Udaipur 4 and Udaipur 5 had different destinies. During late 1960s the Maharana then, Bhagwat Singh, decided to change the use of chassis no. GNS11. The body was taken off and instead the garage at the palace converted the Rolls-Royce into a light truck type design with two additional rows of bench seats aft of the driver-passenger cabin. Made into a ‘safari’ vehicle with a removable canvas top, the Rolls-Royce was used to ferry important guests to the forests and the reserve parks near Udaipur.
Udaipur 5, chassis no. GKC10, also had the mechanics at the palace garage giving it an interesting makeover—converting it into a Jeep-style design to carry the Mewar cricket team. Maharana Bhagwat Singh, a great cricket enthusiast, believed that his cricket team deserved, at the least, a Rolls-Royce to get them to the cricket grounds. The result is one of the most unusual body styles ever on a Rolls-Royce. Sure, the conversion may have most purists frowning, but the shape is distinctive, to say the least.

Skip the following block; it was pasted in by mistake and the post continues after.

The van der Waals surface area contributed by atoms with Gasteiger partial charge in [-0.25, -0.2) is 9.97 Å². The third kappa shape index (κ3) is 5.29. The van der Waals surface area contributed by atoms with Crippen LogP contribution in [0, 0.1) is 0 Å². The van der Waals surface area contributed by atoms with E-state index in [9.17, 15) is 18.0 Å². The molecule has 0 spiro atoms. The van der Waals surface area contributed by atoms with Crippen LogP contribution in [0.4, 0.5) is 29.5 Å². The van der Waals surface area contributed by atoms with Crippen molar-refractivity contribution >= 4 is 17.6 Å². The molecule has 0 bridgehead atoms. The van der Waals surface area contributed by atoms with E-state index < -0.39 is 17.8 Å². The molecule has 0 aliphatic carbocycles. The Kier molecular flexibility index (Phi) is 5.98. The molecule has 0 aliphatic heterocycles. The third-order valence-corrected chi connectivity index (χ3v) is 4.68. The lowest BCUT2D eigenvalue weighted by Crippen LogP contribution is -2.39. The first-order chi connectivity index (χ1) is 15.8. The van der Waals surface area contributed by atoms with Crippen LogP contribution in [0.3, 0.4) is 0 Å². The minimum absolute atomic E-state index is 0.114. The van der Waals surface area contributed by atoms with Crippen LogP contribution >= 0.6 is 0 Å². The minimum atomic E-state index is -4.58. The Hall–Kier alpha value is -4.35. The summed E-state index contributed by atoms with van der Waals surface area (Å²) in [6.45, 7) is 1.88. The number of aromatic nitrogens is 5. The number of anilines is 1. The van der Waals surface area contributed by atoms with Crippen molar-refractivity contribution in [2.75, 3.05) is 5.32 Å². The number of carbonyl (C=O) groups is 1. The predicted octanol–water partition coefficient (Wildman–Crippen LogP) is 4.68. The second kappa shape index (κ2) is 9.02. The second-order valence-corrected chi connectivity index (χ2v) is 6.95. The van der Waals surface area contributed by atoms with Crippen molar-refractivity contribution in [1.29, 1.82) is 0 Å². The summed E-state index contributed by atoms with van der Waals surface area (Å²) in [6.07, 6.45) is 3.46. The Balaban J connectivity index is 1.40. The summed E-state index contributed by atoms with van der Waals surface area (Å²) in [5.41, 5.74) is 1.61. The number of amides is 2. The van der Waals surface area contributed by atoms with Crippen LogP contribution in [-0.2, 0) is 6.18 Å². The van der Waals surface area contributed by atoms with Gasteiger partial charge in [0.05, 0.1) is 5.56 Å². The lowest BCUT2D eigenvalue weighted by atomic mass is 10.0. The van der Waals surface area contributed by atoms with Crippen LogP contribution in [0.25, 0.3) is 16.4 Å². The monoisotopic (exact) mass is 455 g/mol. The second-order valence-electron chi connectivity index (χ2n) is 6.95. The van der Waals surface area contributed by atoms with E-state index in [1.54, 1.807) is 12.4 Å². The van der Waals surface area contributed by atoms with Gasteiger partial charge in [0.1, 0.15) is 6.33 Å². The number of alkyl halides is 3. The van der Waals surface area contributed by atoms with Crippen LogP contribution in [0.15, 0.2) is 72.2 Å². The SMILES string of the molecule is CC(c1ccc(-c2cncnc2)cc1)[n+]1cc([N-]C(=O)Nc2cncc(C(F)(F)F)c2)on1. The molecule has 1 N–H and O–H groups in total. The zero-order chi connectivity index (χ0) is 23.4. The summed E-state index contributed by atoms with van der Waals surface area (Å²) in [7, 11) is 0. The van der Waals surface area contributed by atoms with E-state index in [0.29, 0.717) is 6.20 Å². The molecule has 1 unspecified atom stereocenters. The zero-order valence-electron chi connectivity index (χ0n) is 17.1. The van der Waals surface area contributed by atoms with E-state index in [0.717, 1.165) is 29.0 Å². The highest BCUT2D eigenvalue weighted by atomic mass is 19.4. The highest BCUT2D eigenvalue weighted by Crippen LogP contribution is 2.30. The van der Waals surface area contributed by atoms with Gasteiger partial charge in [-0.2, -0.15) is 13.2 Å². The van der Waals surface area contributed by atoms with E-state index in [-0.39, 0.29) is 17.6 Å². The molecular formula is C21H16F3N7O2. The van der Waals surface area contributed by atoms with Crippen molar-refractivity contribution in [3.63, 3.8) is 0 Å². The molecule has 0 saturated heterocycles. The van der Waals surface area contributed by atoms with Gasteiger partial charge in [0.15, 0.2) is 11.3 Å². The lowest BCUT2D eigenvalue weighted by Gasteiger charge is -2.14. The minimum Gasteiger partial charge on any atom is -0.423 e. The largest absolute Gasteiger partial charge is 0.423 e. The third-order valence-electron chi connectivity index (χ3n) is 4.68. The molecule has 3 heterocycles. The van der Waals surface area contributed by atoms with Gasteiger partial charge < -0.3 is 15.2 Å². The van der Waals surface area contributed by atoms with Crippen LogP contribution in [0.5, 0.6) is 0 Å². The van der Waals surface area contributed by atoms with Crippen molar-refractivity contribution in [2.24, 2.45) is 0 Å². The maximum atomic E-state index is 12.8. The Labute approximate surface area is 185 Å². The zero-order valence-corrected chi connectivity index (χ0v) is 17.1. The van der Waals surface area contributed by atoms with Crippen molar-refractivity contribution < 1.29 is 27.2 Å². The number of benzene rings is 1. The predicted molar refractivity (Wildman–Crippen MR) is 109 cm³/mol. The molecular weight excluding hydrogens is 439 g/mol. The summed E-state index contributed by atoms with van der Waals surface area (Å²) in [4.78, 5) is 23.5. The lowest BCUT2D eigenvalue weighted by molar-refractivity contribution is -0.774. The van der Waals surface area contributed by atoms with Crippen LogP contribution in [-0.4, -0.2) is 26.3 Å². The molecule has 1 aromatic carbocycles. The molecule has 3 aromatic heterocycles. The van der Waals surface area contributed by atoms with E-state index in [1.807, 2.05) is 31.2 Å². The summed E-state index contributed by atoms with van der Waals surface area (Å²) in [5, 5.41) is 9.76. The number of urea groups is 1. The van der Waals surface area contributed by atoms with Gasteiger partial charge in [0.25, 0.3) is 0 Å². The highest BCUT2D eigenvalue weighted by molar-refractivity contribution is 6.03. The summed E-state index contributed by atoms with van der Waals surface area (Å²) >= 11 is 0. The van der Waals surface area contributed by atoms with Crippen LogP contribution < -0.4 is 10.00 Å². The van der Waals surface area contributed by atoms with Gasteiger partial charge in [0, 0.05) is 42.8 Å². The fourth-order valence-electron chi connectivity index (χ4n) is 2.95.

The fourth Rolls-Royce in the Udaipur palace museum is a 1934 Phantom II that used to belong to Lieutenant-Colonel Sir Vijaysinhji Chhatrasinhji Sahib, the Maharaja of Rajpipla (a 13-gun salute state situated in present-day Gujarat). Some time in the early 1960s the car, in all probability, was gifted to the Rajmata (Queen Mother) of the princely state of Kolhapur, Raj Dadi Saheba Indumati Devi, and Maharaj Kumar Arvind Singh Mewar bought it from her in 1971 for Rs. 34,000 and the Rolls-Royce was driven from Kolhapur to Mumbai by Maharaj Kumar Arvind Singh Mewar accompanied by Mr. Arvind Apte.
With very elegant Sedanca de Ville coachwork by Windovers, chassis no. 181RY is a famous car, having starred in the 1983 James Bond movie ‘Octopussy’, where the car and Udaipur (specifically the fascinating Lake Palace) figure prominently. The car again starred in the ITV television serial ‘Jewel in the Crown’.